I always loved the love story between Scarlett and Snake Eyes as well. To me, that was an epic story and how do you do that? Because the last movie created this whole thing about Marlon Wayans and Scarlett. And we had some ideas. Maybe some of these are code names? The Joe code names? Maybe Baroness is a rank, not a person, necessarily. There are plenty of ways ... to get those stories back in. Because I definitely love those stories because they are so rich, and it would be a shame to just abandon them or forget about them just because they ended up in a movie I was not a part of. We are definitely brainstorming ideas on how to get around things like that.
I feel you may have already answered this indirectly, but if there's a third movie, do you want to direct it?
I honestly haven't thought a lot about it. Other than like, "What are we doing here to build a foundation?" Because I think part of what we had to do was restrain ourselves from trying to do too much. We may be trying to do too much already, because all of these characters felt like it was always a struggle -- "Pull back. Pull back. You cannot just throw up on the audience like this -- all this stuff you've ever wanted to do." So, how I dealt with it was like, "Well, I'm building Flint and Lady Jaye's relationship just a little bit." And that satisfies that little part of me that didn't want to ignore it. And we have him with a beret just at the very end, just so you can build it later. But you don't have him in it the whole time because that would be a little bit weird.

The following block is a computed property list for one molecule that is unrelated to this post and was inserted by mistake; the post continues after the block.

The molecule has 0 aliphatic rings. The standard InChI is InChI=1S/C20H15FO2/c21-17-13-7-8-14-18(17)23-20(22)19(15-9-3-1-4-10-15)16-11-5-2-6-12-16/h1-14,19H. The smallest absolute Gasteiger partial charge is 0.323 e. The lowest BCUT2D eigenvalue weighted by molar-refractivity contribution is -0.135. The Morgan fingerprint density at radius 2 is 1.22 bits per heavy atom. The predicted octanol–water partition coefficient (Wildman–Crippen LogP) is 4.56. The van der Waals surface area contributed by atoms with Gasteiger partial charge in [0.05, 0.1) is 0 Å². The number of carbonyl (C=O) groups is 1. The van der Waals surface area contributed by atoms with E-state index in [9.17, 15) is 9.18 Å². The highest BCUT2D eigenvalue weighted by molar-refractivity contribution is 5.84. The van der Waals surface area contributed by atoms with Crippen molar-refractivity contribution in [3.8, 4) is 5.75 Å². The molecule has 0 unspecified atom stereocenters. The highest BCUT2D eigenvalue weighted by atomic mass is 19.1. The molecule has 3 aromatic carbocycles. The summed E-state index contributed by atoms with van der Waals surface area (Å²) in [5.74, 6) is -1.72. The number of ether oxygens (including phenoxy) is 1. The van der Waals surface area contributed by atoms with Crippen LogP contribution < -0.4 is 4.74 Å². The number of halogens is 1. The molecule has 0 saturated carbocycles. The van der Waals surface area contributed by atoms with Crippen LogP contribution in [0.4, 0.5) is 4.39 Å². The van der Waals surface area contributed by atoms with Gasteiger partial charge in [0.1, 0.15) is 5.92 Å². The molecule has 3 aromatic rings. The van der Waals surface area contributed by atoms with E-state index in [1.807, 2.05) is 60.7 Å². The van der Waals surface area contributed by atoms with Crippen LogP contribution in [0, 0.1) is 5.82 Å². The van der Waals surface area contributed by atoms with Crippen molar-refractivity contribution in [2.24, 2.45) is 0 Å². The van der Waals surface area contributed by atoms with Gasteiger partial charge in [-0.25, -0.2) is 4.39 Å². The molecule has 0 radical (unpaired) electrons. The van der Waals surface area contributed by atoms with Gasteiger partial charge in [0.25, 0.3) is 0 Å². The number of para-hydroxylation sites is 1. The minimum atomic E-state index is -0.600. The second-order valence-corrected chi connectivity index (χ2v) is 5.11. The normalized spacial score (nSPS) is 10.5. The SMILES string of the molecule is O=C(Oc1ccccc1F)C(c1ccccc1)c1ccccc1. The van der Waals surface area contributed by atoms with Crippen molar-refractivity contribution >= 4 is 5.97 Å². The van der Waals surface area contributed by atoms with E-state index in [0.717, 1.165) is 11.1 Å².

So I'd love to. If the audience wants it, it would be an honor to continue to be part of the G.I. Joe tradition. I think it is an honor just to be a part of it, because it's such a big brand, it's bigger than any of us and any of our movie stars, to be honest. So I would love to, and I think there's a lot more to do, given that opportunity.
Mike Ryan is senior writer for Huffington Post Entertainment. You can contact him directly on Twitter.